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X-Men: Pixie Strikes Back #1

by  in Comic Reviews Comment
X-Men: Pixie Strikes Back #1

Kathryn Immonen’s “Hellcat” limited series a while back was an unexpectedly poppy, upbeat piece of work, criminally overlooked. So, following a similarly overlooked stint on “Runaways,” it’s good to see the writer back in the saddle with a more commercial limited series, bound to expose her unique style to a new bunch of readers.

The series opens with various girls from the New Mutants transplanted into an alternate-reality-style high school setting. Immediately, things look odd to the reader, but it takes a while for that to bleed through into the story. The first half of the issue is played as a rather straight mutanthood-as-high school politics allegory, though Immonen’s skill means that even deprived of their signature powers, the characters come through strong – the switchblade wielding bad-girl that is X-23, for example.

Later, it becomes more apparent that things aren’t what they seem, and the series justifies its “X-Men” title by featuring Psylocke and Nightcrawler. Although, at this point, the cast is so well-rounded that one wonders whether it’s really a Pixie miniseries at all. However, one thing that suggests that the character will be slightly less marginalized in future issues is that the issue attempts to give Pixie a new back story.

There’s the briefest of nods to the character’s previously portrayed past (as seen in 2008’s FCBD issue of “X-Men”) but only to placate the continuity obsessives. Like, for example, me. Beyond that, it’s full steam ahead as a woman (and, dare we say, witch?) claiming to be Pixie’s mother shows up on Utopia. If we’re being honest, it’s a far more interesting spin on the character, even though I’ve found the marriage of mutancy and magic to be a rather fraught one at the best of times.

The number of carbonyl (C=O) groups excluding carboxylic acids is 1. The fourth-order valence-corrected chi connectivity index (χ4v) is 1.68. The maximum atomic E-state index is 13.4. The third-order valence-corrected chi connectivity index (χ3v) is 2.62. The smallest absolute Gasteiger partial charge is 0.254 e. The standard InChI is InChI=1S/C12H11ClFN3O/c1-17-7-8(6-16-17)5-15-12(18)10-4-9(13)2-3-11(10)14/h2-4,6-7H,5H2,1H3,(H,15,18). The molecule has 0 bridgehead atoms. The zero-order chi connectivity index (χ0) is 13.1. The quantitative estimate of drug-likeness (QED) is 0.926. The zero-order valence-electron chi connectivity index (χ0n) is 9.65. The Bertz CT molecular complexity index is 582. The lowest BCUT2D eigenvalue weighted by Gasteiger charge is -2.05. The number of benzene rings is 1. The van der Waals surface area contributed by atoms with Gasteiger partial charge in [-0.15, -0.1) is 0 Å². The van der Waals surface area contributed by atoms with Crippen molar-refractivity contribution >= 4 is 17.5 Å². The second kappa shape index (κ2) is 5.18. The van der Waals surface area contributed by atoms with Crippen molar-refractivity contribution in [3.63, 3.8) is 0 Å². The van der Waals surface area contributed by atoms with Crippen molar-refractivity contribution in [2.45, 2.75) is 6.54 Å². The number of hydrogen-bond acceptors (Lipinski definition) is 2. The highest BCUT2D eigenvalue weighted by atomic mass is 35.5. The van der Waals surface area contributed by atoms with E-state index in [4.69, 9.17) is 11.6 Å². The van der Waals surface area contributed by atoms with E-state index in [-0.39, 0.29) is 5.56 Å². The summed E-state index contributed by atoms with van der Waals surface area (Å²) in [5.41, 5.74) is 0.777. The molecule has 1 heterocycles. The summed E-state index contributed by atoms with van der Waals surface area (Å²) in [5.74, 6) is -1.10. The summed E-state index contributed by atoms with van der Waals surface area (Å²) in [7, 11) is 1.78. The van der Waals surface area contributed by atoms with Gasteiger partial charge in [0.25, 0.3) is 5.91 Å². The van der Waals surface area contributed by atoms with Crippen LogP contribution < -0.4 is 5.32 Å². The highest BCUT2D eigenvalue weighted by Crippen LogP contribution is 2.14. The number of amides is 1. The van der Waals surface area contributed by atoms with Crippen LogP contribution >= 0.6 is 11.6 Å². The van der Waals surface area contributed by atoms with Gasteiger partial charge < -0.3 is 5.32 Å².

One of the reasons Pixie has been steadily growing in popularity is that the character’s visual is rather more striking than many of her peers. The fairy wings, pink hair and dark eyes make her as iconic as any of the “classic” X-Men, and Sara Pichelli does the character justice with her artwork. Indeed, all the characters.

In Immonen and Pichelli, Marvel have managed to find a fantastic creative team (and, letterer aside, an all-female at that) with a distinctive and original take on the X-Men. Compared to the rather dour and homogenous feeling most of the line has at the moment, this can’t help but stand out. It might not have an event to piggyback on, but it is, undoubtedly, a worthwhile purchase for all current X-fans.